Egg a Day Ok for Healthy People
January 02, 2008
Researchers reported no evidence of an overall significant association between egg consumption and risk of coronary heart disease or stroke in either men or women in individuals who ate one egg per day. Public health advocates have long recommended that individuals limit their cholesterol consumption to 300 milligrams per day. Eggs contain approximately 213 milligrams of cholesterol each, leading to the traditional advice about limiting egg intake. So why isn't daily egg consumption harmful to the cardiovascular health of healthy adults? The researchers point out that despite their high cholesterol content, eggs contain substantial amounts of healthy nutrients.
The Journal of the American Medical Association April 20, 1999;281:1387-1394.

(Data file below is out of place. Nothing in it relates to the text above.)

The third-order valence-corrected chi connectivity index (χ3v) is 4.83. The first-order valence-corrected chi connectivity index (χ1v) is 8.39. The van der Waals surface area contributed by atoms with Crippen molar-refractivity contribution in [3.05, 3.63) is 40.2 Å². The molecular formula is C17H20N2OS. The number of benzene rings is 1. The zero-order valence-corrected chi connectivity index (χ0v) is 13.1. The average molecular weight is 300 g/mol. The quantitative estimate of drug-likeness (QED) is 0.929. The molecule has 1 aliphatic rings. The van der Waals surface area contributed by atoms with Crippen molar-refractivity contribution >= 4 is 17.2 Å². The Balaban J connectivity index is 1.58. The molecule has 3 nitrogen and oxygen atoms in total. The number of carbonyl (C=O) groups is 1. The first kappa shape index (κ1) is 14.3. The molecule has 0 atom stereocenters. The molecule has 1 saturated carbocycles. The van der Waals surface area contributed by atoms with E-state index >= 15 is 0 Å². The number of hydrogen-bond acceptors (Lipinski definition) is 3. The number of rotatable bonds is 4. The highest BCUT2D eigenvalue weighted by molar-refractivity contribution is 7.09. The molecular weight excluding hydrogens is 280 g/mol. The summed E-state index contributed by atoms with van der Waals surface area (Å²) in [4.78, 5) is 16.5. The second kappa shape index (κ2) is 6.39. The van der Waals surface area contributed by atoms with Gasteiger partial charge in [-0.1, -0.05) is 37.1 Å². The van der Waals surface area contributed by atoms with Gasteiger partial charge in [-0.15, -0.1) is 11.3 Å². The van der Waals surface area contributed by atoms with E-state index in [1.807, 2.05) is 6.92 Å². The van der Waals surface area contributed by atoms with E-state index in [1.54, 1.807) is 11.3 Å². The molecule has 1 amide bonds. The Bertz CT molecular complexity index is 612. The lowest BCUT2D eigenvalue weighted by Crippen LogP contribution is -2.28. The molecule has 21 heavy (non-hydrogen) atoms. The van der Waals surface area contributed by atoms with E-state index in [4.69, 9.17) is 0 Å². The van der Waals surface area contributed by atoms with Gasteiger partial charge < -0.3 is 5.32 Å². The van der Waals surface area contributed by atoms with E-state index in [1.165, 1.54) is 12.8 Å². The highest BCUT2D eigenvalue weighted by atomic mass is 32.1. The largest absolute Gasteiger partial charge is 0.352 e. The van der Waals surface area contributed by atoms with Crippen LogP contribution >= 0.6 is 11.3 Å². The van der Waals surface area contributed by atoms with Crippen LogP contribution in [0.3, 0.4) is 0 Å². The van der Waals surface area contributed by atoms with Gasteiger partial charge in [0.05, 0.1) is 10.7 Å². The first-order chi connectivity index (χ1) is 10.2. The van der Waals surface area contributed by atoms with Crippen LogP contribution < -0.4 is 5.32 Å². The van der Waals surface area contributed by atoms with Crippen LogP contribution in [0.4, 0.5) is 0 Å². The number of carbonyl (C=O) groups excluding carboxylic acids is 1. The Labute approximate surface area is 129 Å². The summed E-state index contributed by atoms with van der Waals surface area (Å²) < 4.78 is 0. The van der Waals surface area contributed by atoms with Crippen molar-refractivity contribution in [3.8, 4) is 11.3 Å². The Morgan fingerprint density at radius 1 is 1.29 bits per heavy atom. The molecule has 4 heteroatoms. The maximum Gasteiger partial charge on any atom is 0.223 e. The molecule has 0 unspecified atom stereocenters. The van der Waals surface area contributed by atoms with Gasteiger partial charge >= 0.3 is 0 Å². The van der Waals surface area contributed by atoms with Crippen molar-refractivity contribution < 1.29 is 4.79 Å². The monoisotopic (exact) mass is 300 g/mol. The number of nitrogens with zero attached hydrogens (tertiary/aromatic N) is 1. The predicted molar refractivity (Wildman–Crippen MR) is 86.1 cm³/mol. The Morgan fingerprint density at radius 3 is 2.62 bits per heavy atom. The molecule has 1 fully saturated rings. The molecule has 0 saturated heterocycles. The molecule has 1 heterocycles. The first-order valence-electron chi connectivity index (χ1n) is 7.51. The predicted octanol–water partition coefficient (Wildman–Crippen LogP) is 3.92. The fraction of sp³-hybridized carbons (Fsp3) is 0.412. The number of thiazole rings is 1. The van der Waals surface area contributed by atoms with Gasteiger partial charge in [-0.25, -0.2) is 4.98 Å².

COMMENT: Folks, this is one of the biggest scams on the planet. Eating cholesterol does not raise your cholesterol. Your liver makes over 95% of your cholesterol. You only store about ONE TEASPOON of sugar in your ENTIRE bloodstream. When you eat grains, sugar, soda and juice they are rapidly converted to sugar. This sugar is not needed in the blood stream so it is shifted to the liver where the liver converts it to saturated fat. The increase in cholesterol is almost always due to eating too many grains and sugar. It is NOT due to consuming eggs or fat. It is also very important to note that there is a HUGE difference between organic eggs and commercial eggs. They are worth every penny you pay for them. They are two different foods. If a chicken is fed grains that are sprayed with pesticides, what do you think will be in the eggs? Well their system is similar to ours and they will convert those grains to saturated fat and store all the pesticides with it and those are excreted into the egg yolk. A chicken that is range fed will lay entirely different eggs which have a completely different composition of fatty acids. These are two different foods. Most will not be able to purchase organic eggs directly from a farmer, but that is the best way if you can. It is worth the hassle and trouble of locating these people. This way you can confirm exactly what the chickens are fed and how they are kept. There is also a significant economic advantage as they are usually 50% or more less expensive than at the store as there is no middle man. A dozen organic eggs from the farmer are typically $1.00 to $1.50 per dozen as opposed to more than $3 per dozen at the store.